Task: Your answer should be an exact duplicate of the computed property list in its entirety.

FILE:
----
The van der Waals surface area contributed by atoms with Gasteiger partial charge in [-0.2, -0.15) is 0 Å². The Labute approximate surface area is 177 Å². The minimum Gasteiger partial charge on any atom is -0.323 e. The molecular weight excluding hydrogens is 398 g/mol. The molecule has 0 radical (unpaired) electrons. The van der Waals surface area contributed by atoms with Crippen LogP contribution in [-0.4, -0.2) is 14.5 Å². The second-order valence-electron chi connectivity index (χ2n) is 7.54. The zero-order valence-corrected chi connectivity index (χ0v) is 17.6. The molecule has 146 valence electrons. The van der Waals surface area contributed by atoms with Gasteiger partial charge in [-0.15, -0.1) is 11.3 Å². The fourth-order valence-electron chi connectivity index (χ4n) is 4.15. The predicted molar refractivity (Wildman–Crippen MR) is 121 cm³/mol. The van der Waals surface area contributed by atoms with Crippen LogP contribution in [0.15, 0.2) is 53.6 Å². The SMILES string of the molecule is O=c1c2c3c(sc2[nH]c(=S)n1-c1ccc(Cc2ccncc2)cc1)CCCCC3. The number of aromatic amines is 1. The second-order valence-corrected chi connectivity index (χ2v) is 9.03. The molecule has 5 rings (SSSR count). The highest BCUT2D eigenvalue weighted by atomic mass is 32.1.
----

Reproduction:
The van der Waals surface area contributed by atoms with Gasteiger partial charge in [-0.2, -0.15) is 0 Å². The Labute approximate surface area is 177 Å². The minimum Gasteiger partial charge on any atom is -0.323 e. The molecular weight excluding hydrogens is 398 g/mol. The molecule has 0 radical (unpaired) electrons. The van der Waals surface area contributed by atoms with Crippen LogP contribution in [-0.4, -0.2) is 14.5 Å². The second-order valence-electron chi connectivity index (χ2n) is 7.54. The zero-order valence-corrected chi connectivity index (χ0v) is 17.6. The molecule has 146 valence electrons. The van der Waals surface area contributed by atoms with Gasteiger partial charge in [-0.15, -0.1) is 11.3 Å². The fourth-order valence-electron chi connectivity index (χ4n) is 4.15. The predicted molar refractivity (Wildman–Crippen MR) is 121 cm³/mol. The van der Waals surface area contributed by atoms with Crippen LogP contribution in [0.15, 0.2) is 53.6 Å². The SMILES string of the molecule is O=c1c2c3c(sc2[nH]c(=S)n1-c1ccc(Cc2ccncc2)cc1)CCCCC3. The number of aromatic amines is 1. The second-order valence-corrected chi connectivity index (χ2v) is 9.03. The molecule has 5 rings (SSSR count). The highest BCUT2D eigenvalue weighted by atomic mass is 32.1.